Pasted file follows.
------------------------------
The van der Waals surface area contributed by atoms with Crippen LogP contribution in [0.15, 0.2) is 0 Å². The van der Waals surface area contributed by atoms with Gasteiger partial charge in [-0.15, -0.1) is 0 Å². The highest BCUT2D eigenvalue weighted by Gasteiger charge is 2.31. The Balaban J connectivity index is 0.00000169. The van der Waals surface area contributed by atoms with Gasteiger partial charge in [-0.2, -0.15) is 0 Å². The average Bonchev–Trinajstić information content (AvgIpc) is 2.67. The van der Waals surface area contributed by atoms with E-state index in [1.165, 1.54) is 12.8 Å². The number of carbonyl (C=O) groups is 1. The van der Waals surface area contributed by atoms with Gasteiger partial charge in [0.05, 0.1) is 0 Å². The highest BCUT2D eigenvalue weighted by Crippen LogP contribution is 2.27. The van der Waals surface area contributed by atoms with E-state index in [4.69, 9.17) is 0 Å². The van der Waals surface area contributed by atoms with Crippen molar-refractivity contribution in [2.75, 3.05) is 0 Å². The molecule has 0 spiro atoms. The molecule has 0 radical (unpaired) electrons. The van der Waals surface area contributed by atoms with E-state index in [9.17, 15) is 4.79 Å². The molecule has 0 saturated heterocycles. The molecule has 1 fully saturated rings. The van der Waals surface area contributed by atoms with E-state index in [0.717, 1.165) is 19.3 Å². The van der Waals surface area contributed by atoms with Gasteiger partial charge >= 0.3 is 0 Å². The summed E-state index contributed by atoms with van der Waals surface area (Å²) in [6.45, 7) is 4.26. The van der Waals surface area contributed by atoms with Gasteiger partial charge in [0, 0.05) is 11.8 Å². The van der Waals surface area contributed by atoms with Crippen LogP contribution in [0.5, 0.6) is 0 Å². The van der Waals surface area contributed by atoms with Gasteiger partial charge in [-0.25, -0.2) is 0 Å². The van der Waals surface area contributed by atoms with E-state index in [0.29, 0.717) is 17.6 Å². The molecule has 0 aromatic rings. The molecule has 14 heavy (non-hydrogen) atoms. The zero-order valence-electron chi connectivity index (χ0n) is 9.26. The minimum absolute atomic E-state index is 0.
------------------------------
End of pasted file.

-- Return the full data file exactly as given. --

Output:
The van der Waals surface area contributed by atoms with Crippen LogP contribution in [0.15, 0.2) is 0 Å². The van der Waals surface area contributed by atoms with Gasteiger partial charge in [-0.15, -0.1) is 0 Å². The highest BCUT2D eigenvalue weighted by Gasteiger charge is 2.31. The Balaban J connectivity index is 0.00000169. The van der Waals surface area contributed by atoms with Gasteiger partial charge in [-0.2, -0.15) is 0 Å². The average Bonchev–Trinajstić information content (AvgIpc) is 2.67. The van der Waals surface area contributed by atoms with E-state index in [1.165, 1.54) is 12.8 Å². The number of carbonyl (C=O) groups is 1. The van der Waals surface area contributed by atoms with Gasteiger partial charge in [0.05, 0.1) is 0 Å². The highest BCUT2D eigenvalue weighted by Crippen LogP contribution is 2.27. The van der Waals surface area contributed by atoms with E-state index in [4.69, 9.17) is 0 Å². The van der Waals surface area contributed by atoms with Crippen molar-refractivity contribution in [2.75, 3.05) is 0 Å². The molecule has 0 spiro atoms. The molecule has 0 radical (unpaired) electrons. The van der Waals surface area contributed by atoms with E-state index in [9.17, 15) is 4.79 Å². The molecule has 0 saturated heterocycles. The molecule has 1 fully saturated rings. The van der Waals surface area contributed by atoms with E-state index in [0.717, 1.165) is 19.3 Å². The van der Waals surface area contributed by atoms with Gasteiger partial charge >= 0.3 is 0 Å². The summed E-state index contributed by atoms with van der Waals surface area (Å²) in [6.45, 7) is 4.26. The van der Waals surface area contributed by atoms with Gasteiger partial charge in [0, 0.05) is 11.8 Å². The van der Waals surface area contributed by atoms with Crippen LogP contribution in [0.5, 0.6) is 0 Å². The van der Waals surface area contributed by atoms with Gasteiger partial charge in [-0.25, -0.2) is 0 Å². The van der Waals surface area contributed by atoms with E-state index in [0.29, 0.717) is 17.6 Å². The molecule has 0 aromatic rings. The molecule has 14 heavy (non-hydrogen) atoms. The zero-order valence-electron chi connectivity index (χ0n) is 9.26. The minimum absolute atomic E-state index is 0.